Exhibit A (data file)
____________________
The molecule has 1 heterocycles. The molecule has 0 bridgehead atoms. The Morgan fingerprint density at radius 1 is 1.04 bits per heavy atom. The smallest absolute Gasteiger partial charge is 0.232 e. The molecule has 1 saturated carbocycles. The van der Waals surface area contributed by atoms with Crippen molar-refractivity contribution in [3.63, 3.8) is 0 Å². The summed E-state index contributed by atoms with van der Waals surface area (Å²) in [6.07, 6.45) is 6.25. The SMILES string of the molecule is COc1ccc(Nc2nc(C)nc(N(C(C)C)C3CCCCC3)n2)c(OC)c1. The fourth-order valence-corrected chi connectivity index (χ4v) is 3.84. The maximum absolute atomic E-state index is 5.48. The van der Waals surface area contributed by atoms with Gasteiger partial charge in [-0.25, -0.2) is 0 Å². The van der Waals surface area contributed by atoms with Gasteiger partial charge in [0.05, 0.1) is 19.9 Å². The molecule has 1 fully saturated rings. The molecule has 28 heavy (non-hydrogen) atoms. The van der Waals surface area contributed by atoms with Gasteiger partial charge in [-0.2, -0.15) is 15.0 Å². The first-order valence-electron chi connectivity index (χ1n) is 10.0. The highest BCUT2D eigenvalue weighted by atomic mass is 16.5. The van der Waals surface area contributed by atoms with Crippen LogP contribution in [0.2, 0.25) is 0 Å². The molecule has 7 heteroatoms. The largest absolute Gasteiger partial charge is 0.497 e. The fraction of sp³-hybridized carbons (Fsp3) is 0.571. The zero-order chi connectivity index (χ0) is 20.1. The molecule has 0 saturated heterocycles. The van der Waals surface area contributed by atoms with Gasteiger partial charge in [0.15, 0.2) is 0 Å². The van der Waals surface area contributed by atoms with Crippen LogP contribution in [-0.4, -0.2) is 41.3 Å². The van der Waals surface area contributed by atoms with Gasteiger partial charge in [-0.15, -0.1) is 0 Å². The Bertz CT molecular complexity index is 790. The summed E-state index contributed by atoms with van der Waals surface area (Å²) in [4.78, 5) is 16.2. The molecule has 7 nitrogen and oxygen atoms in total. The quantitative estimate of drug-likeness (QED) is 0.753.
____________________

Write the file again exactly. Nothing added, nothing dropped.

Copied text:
The molecule has 1 heterocycles. The molecule has 0 bridgehead atoms. The Morgan fingerprint density at radius 1 is 1.04 bits per heavy atom. The smallest absolute Gasteiger partial charge is 0.232 e. The molecule has 1 saturated carbocycles. The van der Waals surface area contributed by atoms with Crippen molar-refractivity contribution in [3.63, 3.8) is 0 Å². The summed E-state index contributed by atoms with van der Waals surface area (Å²) in [6.07, 6.45) is 6.25. The SMILES string of the molecule is COc1ccc(Nc2nc(C)nc(N(C(C)C)C3CCCCC3)n2)c(OC)c1. The fourth-order valence-corrected chi connectivity index (χ4v) is 3.84. The maximum absolute atomic E-state index is 5.48. The van der Waals surface area contributed by atoms with Gasteiger partial charge in [-0.25, -0.2) is 0 Å². The van der Waals surface area contributed by atoms with Gasteiger partial charge in [0.05, 0.1) is 19.9 Å². The molecule has 1 fully saturated rings. The molecule has 28 heavy (non-hydrogen) atoms. The van der Waals surface area contributed by atoms with Gasteiger partial charge in [-0.2, -0.15) is 15.0 Å². The first-order valence-electron chi connectivity index (χ1n) is 10.0. The highest BCUT2D eigenvalue weighted by atomic mass is 16.5. The van der Waals surface area contributed by atoms with Crippen LogP contribution in [0.2, 0.25) is 0 Å². The molecule has 7 heteroatoms. The largest absolute Gasteiger partial charge is 0.497 e. The fraction of sp³-hybridized carbons (Fsp3) is 0.571. The zero-order chi connectivity index (χ0) is 20.1. The molecule has 0 saturated heterocycles. The van der Waals surface area contributed by atoms with Gasteiger partial charge in [0.15, 0.2) is 0 Å². The van der Waals surface area contributed by atoms with Crippen LogP contribution in [-0.4, -0.2) is 41.3 Å². The van der Waals surface area contributed by atoms with Gasteiger partial charge in [-0.15, -0.1) is 0 Å². The Bertz CT molecular complexity index is 790. The summed E-state index contributed by atoms with van der Waals surface area (Å²) in [4.78, 5) is 16.2. The molecule has 7 nitrogen and oxygen atoms in total. The quantitative estimate of drug-likeness (QED) is 0.753.